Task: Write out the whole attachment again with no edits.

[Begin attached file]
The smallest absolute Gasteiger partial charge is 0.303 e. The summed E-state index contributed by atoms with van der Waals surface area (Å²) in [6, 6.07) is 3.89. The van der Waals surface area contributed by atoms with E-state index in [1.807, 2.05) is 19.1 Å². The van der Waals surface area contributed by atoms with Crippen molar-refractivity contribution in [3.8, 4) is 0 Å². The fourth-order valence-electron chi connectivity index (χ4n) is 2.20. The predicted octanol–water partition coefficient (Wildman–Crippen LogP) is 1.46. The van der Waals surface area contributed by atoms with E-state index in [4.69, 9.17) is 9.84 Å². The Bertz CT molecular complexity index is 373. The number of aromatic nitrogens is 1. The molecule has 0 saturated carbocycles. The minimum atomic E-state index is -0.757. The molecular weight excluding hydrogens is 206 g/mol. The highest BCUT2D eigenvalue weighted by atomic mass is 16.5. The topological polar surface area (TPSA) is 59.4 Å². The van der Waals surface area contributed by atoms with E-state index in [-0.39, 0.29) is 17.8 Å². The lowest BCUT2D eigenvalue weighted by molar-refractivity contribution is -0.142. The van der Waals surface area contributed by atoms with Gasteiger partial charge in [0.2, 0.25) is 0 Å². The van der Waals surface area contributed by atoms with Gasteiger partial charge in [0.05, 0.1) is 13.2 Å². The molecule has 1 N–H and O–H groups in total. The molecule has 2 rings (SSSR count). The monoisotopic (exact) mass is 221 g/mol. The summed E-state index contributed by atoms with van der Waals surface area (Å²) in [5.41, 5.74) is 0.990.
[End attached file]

The smallest absolute Gasteiger partial charge is 0.303 e. The summed E-state index contributed by atoms with van der Waals surface area (Å²) in [6, 6.07) is 3.89. The van der Waals surface area contributed by atoms with E-state index in [1.807, 2.05) is 19.1 Å². The van der Waals surface area contributed by atoms with Crippen molar-refractivity contribution in [3.8, 4) is 0 Å². The fourth-order valence-electron chi connectivity index (χ4n) is 2.20. The predicted octanol–water partition coefficient (Wildman–Crippen LogP) is 1.46. The van der Waals surface area contributed by atoms with E-state index in [4.69, 9.17) is 9.84 Å². The Bertz CT molecular complexity index is 373. The number of aromatic nitrogens is 1. The molecule has 0 saturated carbocycles. The minimum atomic E-state index is -0.757. The molecular weight excluding hydrogens is 206 g/mol. The highest BCUT2D eigenvalue weighted by atomic mass is 16.5. The topological polar surface area (TPSA) is 59.4 Å². The van der Waals surface area contributed by atoms with E-state index in [-0.39, 0.29) is 17.8 Å². The lowest BCUT2D eigenvalue weighted by molar-refractivity contribution is -0.142. The van der Waals surface area contributed by atoms with Gasteiger partial charge in [0.2, 0.25) is 0 Å². The van der Waals surface area contributed by atoms with Gasteiger partial charge in [0.05, 0.1) is 13.2 Å². The molecule has 1 N–H and O–H groups in total. The molecule has 2 rings (SSSR count). The monoisotopic (exact) mass is 221 g/mol. The summed E-state index contributed by atoms with van der Waals surface area (Å²) in [5.41, 5.74) is 0.990.